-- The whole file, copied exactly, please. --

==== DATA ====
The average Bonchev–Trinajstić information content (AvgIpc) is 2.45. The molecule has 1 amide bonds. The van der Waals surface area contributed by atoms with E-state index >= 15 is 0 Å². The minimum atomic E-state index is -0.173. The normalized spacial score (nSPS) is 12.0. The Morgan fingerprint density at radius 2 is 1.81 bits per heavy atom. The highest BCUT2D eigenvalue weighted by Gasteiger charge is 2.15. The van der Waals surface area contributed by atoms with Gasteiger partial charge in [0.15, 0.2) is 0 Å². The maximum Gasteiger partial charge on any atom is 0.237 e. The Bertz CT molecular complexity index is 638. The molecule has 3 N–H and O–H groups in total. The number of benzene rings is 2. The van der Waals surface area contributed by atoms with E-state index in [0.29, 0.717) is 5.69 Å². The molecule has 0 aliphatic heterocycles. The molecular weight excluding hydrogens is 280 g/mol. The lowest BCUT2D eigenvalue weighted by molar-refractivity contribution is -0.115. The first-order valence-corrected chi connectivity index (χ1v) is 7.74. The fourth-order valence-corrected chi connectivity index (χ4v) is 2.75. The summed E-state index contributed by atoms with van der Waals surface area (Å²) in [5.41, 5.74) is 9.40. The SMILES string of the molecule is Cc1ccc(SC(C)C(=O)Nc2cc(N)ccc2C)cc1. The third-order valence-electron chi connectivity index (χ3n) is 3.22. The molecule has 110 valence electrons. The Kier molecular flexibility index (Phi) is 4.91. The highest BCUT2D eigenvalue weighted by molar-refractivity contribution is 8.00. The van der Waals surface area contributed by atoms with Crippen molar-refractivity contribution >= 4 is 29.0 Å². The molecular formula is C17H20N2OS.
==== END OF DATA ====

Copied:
The average Bonchev–Trinajstić information content (AvgIpc) is 2.45. The molecule has 1 amide bonds. The van der Waals surface area contributed by atoms with E-state index >= 15 is 0 Å². The minimum atomic E-state index is -0.173. The normalized spacial score (nSPS) is 12.0. The Morgan fingerprint density at radius 2 is 1.81 bits per heavy atom. The highest BCUT2D eigenvalue weighted by Gasteiger charge is 2.15. The van der Waals surface area contributed by atoms with Gasteiger partial charge in [0.15, 0.2) is 0 Å². The maximum Gasteiger partial charge on any atom is 0.237 e. The Bertz CT molecular complexity index is 638. The molecule has 3 N–H and O–H groups in total. The number of benzene rings is 2. The van der Waals surface area contributed by atoms with E-state index in [0.29, 0.717) is 5.69 Å². The molecule has 0 aliphatic heterocycles. The molecular weight excluding hydrogens is 280 g/mol. The lowest BCUT2D eigenvalue weighted by molar-refractivity contribution is -0.115. The first-order valence-corrected chi connectivity index (χ1v) is 7.74. The fourth-order valence-corrected chi connectivity index (χ4v) is 2.75. The summed E-state index contributed by atoms with van der Waals surface area (Å²) in [5.41, 5.74) is 9.40. The SMILES string of the molecule is Cc1ccc(SC(C)C(=O)Nc2cc(N)ccc2C)cc1. The third-order valence-electron chi connectivity index (χ3n) is 3.22. The molecule has 110 valence electrons. The Kier molecular flexibility index (Phi) is 4.91. The highest BCUT2D eigenvalue weighted by molar-refractivity contribution is 8.00. The van der Waals surface area contributed by atoms with Crippen molar-refractivity contribution >= 4 is 29.0 Å². The molecular formula is C17H20N2OS.